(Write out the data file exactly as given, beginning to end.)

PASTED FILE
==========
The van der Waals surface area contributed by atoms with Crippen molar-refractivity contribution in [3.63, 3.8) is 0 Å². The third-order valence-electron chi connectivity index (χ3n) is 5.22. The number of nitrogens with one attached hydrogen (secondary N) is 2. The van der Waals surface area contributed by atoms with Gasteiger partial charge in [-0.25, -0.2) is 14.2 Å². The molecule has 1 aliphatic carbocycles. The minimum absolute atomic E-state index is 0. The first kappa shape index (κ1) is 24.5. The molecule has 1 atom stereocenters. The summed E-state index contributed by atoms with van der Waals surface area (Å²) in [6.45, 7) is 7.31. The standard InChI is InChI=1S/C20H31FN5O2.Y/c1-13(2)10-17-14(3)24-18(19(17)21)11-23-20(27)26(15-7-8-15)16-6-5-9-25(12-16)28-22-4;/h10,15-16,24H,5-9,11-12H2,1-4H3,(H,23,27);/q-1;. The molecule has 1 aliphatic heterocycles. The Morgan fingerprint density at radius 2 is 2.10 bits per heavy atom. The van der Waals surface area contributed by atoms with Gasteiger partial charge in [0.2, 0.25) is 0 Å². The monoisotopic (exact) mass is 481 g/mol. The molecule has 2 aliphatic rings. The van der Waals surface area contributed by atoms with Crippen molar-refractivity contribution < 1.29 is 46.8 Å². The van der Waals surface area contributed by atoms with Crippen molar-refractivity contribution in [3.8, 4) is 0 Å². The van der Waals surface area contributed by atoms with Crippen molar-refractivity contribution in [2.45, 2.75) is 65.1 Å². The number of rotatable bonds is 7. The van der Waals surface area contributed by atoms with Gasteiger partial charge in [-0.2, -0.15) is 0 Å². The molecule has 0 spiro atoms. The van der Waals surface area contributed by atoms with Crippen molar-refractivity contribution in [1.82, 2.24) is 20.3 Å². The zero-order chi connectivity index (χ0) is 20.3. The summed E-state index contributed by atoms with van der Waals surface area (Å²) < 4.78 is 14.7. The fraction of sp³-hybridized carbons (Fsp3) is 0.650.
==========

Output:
The van der Waals surface area contributed by atoms with Crippen molar-refractivity contribution in [3.63, 3.8) is 0 Å². The third-order valence-electron chi connectivity index (χ3n) is 5.22. The number of nitrogens with one attached hydrogen (secondary N) is 2. The van der Waals surface area contributed by atoms with Gasteiger partial charge in [-0.25, -0.2) is 14.2 Å². The molecule has 1 aliphatic carbocycles. The minimum absolute atomic E-state index is 0. The first kappa shape index (κ1) is 24.5. The molecule has 1 atom stereocenters. The summed E-state index contributed by atoms with van der Waals surface area (Å²) in [6.45, 7) is 7.31. The standard InChI is InChI=1S/C20H31FN5O2.Y/c1-13(2)10-17-14(3)24-18(19(17)21)11-23-20(27)26(15-7-8-15)16-6-5-9-25(12-16)28-22-4;/h10,15-16,24H,5-9,11-12H2,1-4H3,(H,23,27);/q-1;. The molecule has 1 aliphatic heterocycles. The Morgan fingerprint density at radius 2 is 2.10 bits per heavy atom. The van der Waals surface area contributed by atoms with Gasteiger partial charge in [0.2, 0.25) is 0 Å². The monoisotopic (exact) mass is 481 g/mol. The molecule has 2 aliphatic rings. The van der Waals surface area contributed by atoms with Crippen molar-refractivity contribution < 1.29 is 46.8 Å². The van der Waals surface area contributed by atoms with Crippen molar-refractivity contribution in [3.8, 4) is 0 Å². The van der Waals surface area contributed by atoms with Crippen molar-refractivity contribution in [2.45, 2.75) is 65.1 Å². The number of rotatable bonds is 7. The van der Waals surface area contributed by atoms with Gasteiger partial charge in [-0.2, -0.15) is 0 Å². The molecule has 0 spiro atoms. The van der Waals surface area contributed by atoms with Crippen molar-refractivity contribution in [1.82, 2.24) is 20.3 Å². The zero-order chi connectivity index (χ0) is 20.3. The summed E-state index contributed by atoms with van der Waals surface area (Å²) < 4.78 is 14.7. The fraction of sp³-hybridized carbons (Fsp3) is 0.650.